A newly installed roof on top of the Osborne Association building in the South Bronx is projected to manage more than 100,000 gallons of rainwater and will provide a habitat for bees that will supply honey for the association’s catering business.
Courtesy of Hazen and Sawyer
The rooftop design, by Hazen and Sawyer, is being promoted as “blue and green” because a water barrier system joins vegetation on the top of the building. Trays for water detention are expected to reduce runoff from the building’s roof area by 32 percent during a typical storm, helping to mitigate combined sewer overflow into the East River. Other trays holding soil grow vegetation that provides a habitat for bee colonies located on an adjacent roof.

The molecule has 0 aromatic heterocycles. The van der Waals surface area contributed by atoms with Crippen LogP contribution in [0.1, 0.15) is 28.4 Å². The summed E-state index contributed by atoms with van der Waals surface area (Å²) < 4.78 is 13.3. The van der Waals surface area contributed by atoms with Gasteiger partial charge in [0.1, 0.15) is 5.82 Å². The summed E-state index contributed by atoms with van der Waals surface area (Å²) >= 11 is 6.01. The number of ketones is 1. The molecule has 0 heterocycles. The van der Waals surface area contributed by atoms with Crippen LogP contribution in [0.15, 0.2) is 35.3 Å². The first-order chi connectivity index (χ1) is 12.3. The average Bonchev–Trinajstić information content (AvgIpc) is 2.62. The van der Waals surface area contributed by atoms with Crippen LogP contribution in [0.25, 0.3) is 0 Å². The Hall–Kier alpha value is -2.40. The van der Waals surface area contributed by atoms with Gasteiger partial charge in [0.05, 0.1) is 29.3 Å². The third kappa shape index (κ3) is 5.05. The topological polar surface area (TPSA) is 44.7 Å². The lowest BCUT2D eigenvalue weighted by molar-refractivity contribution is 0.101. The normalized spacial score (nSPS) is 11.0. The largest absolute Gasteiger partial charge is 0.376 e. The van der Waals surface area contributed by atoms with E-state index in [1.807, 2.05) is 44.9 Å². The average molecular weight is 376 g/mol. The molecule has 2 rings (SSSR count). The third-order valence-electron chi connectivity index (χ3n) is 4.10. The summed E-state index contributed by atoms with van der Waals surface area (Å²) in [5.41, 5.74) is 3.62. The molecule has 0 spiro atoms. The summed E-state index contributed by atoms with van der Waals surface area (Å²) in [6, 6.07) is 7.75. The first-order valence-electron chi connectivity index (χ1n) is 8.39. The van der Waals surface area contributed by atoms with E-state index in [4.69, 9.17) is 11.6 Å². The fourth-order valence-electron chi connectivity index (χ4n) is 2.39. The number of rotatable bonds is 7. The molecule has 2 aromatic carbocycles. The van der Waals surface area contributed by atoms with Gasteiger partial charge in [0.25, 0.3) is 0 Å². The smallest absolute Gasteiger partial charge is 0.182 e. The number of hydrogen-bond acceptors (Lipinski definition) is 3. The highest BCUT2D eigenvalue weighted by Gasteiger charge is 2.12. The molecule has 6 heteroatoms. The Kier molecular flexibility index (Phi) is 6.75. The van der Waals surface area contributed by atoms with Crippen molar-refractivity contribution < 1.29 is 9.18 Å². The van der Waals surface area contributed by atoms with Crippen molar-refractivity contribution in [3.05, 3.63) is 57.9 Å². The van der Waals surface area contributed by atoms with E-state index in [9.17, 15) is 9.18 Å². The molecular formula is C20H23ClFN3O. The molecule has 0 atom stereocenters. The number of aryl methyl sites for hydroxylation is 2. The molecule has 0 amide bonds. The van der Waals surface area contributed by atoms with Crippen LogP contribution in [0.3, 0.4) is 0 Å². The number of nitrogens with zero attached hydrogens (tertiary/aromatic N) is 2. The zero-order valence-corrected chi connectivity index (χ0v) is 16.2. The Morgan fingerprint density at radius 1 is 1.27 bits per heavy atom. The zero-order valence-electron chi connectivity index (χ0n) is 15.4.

The shallow tray design reduced costs and lessened the system’s weight, making it possible to install on the older commercial building. The project covers 7,200 square feet of the 18,000-square-foot roof, according to the Wall Street Journal.
The roof shelters the Osborne Association—an organization that offers services to the formerly incarcerated and their families. Osborne plans to use the roof to launch a honey business in 2014, which will supply honey to its current catering business and expand employment opportunities for former prison inmates. Elizabeth Gaynes, executive director of the Osborne Association, stated in a press release that the combined social and environmental benefits of the project “have resulted in a double bottom line.”
Copyright 2013 by BuildingGreen Inc.